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  • michael stone

    BasketPress | 3-Jul-2014 11:05 am

    We are in "No shit, Sherlock!" territory again, aren't we?

    Looks like it to me !

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  • Obvious to front line staff maybe but it seems less than obvious to a more senior level who appoint people to 'quality' posts and the like to try to fix problems from above rather than address 'the obvious'. So I for one am glad and relieved when someone states what I have been thinking/staying as it makes me feel that maybe I am not going mad or being too simplistic.

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  • How do you get the gig writing these bleedin' obvious reports?

    I retired last year, so I have some time...

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  • Anonymous | 3-Jul-2014 6:40 pm

    Fair point.

    However, many people, certainly in trusts I worked for, in management posts HAD been clinicians, so there is little excuse for them seeming not to know what is obvious to sharp end nurses.

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  • Just when did patients become customers? I agree with the folks who say "no s**t Sherlock!"

    As a retired nurse and midwife and a many times patient I can tell you from both sides of the blanket that patients are not customers. No one I know or have ever met would pay for the need to be in a hospital bed and no one I know or have ever met paid to get "better" care than the person in the bed next to them.

    Quality care is given by quality people who know that they are respected and treated as quality people!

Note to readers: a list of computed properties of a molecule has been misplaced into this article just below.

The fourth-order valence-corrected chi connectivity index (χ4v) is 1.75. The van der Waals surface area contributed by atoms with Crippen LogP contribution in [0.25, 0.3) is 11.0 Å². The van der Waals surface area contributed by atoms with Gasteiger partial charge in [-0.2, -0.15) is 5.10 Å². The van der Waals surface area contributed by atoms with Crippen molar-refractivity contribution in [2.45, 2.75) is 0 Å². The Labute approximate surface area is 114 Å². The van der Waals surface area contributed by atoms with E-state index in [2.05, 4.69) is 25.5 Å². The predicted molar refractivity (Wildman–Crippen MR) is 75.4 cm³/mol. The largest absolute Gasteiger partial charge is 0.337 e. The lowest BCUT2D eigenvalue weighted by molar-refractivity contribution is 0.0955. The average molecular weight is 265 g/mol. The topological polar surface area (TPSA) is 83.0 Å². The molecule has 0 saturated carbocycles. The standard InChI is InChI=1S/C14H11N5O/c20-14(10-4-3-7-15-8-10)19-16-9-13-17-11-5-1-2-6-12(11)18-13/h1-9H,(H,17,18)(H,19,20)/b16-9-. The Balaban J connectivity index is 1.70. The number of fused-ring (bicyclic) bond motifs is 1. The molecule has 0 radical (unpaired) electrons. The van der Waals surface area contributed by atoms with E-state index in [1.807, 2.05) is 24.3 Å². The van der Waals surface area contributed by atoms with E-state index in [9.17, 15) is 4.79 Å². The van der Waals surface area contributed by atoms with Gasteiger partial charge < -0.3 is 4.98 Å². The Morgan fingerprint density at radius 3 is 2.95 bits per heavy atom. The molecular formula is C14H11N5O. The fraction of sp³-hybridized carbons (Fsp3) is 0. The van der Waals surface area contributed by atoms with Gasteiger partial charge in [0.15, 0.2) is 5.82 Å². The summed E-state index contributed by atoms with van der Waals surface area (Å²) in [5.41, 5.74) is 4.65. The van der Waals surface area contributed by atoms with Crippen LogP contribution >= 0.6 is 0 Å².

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  • Next up: Bears really do defecate in their normal habitat, this commonly being the woods.

    And it's taken some business expert to come up with this? I could have told them this for a fraction of the price they probably paid this person.

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  • Doh! And all this time we were suspicious of a correlation between good staff numbers and good patient care but we needed an expert report to confirm this for sure! God bless the report writers and those who pay for them - not!

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  • tinkerbell

    those who have been born and raised in the NHS as was are in for a bit of shock aren't we when we become 'customers' who are there only to make a profit for private providers who will choose whether or not they want to treat us. The secretary of state will no longer have a duty to provide care.

    Sorry but this is the sad, sad mess we now find ourselves in because we are either ignorant of what has been going on, don't care what has been going on, or can't believe what is going on. Time to get informed before May 2015 because the NHS as we knew it is on its last legs.

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  • These things are really getting annoying now. 25 years nursing and all the time we are told the obvious. Put good quality nurses on the front line. Pay them to be on the front line and listen to what they say.
    Nurses who want to be managers and move away from patient care should be paid as admin staff.
    Keep good nurses nuring and pay them for their expertise in the 6c's. Things I have always done, by the way as a band 5 nurse.